RESEARCH ARTICLE


Glucose Concentrations in Closely Related Titmice (Baeolophus) Species Linked to Regional Habitat Differences Across an Avian Hybrid Zone



Jennifer C. Vaughn1, *, Gary Voelker1, J. Jill Heatley2
1 Department of Wildlife and Fisheries Sciences and Texas A&M Biodiversity and Research Collections, Texas A&M University, College Station, TX, USA
2 Department of Small Animal Clinical Sciences, College of Veterinary Medicine and Biomedical Sciences, College Station, TX, USA


© 2020 Vaughn et al.

open-access license: This is an open access article distributed under the terms of the Creative Commons Attribution 4.0 International Public License (CC-BY 4.0), a copy of which is available at: https://creativecommons.org/licenses/by/4.0/legalcode. This license permits unrestricted use, distribution, and reproduction in any medium, provided the original author and source are credited.

* Address correspondence to this author at the Department of Wildlife and Fisheries Sciences and Texas A&M Biodiversity and Research Collections, Texas A&M University, College Station, TX, USA; Tel: +1 214-908-3808; E-mail: jcary@tamu.edu


Abstract

Aims:

We used physiological data, in conjunction with habitat information, to elucidate the interactions between two hybridizing songbirds within a hybrid zone.

Background:

Hybrid zones are ideal regions to examine a variety of ecological, behavior, and evolutionary processes. In addition to genetics, behavior, and morphology, physiological differences may impact hybrid fitness, genetic introgression, and even the stability of a hybrid zone.

Objective:

To assess physiological differences in hybridizing species, we investigated selected venous blood analytes in two species of songbirds hybridizing along the Balcones Escarpment in central Texas.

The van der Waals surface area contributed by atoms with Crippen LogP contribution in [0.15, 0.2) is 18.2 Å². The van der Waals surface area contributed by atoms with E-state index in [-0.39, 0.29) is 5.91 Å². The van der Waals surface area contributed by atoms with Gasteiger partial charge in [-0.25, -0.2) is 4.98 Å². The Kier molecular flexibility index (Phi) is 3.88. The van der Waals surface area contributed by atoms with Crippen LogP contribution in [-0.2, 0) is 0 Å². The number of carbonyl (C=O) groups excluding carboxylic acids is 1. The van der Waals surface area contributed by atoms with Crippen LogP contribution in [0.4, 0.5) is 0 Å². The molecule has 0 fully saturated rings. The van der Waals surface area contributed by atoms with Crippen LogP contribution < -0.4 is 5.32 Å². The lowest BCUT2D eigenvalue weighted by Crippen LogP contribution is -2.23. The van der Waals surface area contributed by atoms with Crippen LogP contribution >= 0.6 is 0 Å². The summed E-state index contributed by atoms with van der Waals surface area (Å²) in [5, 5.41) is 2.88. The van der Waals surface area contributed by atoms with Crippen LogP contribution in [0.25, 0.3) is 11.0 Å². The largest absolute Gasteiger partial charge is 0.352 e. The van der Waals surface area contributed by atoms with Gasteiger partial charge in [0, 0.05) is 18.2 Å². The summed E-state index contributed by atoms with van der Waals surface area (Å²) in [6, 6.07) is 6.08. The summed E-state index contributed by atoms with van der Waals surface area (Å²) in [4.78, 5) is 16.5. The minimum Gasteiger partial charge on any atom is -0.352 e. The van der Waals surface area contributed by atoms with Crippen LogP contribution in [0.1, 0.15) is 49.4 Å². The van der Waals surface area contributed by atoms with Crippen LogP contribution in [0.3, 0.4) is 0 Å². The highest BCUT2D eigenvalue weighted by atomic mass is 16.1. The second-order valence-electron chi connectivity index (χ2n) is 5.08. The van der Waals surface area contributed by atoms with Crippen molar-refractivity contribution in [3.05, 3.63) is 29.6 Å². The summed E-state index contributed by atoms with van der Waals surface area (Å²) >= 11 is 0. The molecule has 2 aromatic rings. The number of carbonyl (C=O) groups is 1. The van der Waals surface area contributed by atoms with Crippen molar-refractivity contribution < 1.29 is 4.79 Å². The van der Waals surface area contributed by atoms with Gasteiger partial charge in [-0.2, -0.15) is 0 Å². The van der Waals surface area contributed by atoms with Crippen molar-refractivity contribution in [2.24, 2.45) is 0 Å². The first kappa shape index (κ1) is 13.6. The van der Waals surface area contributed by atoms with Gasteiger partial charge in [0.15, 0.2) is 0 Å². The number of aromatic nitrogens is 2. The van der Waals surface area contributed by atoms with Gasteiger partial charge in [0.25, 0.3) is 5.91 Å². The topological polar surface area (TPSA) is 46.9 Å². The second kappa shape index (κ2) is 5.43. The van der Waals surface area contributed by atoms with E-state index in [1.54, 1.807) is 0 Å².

Methods:

Using a portable blood analyzer, we assayed blood samples from Black-crested Titmouse (Baeolophus atricristatus) and Tufted Titmouse (B. bicolor) individuals along a longitudinal transect that included the contact zone. Ecologically, this transect varies from higher elevation semi-arid regions on the Balcones Escarpment (and west across the Edwards Plateau) to lower elevation mesic forests east of the escarpment.

Results:

As expected, several blood analytes differed with age, sex, and sedative administration; however, we observed relatively increased blood glucose concentrations in Black-crested Titmice, which occupy the semi-arid habitats of west Texas. Furthermore, glucose concentrations were further elevated following rainfall events. Blood glucose concentrations often increase during stressful conditions and or related to changes in diet.

Conclusion:

We suspect that Black-crested Titmice have relatively increased blood glucose concentrations as a product of living in a semi-arid environment that causes chronic stress from unpredictable food and water resources. The link between rainfall and glucose may be a result of the increased and greater diversity of food availability after rainfall. Although further research is needed, we suspect that habitat differences and associated lack of physiological adaptations may be a limiting factor in westward range expansion in the more aggressive Tufted Titmice.

Keywords: Blood gas, Passeriformes, Speciation, Habitat, Geography, Electrolytes, Biochemistry.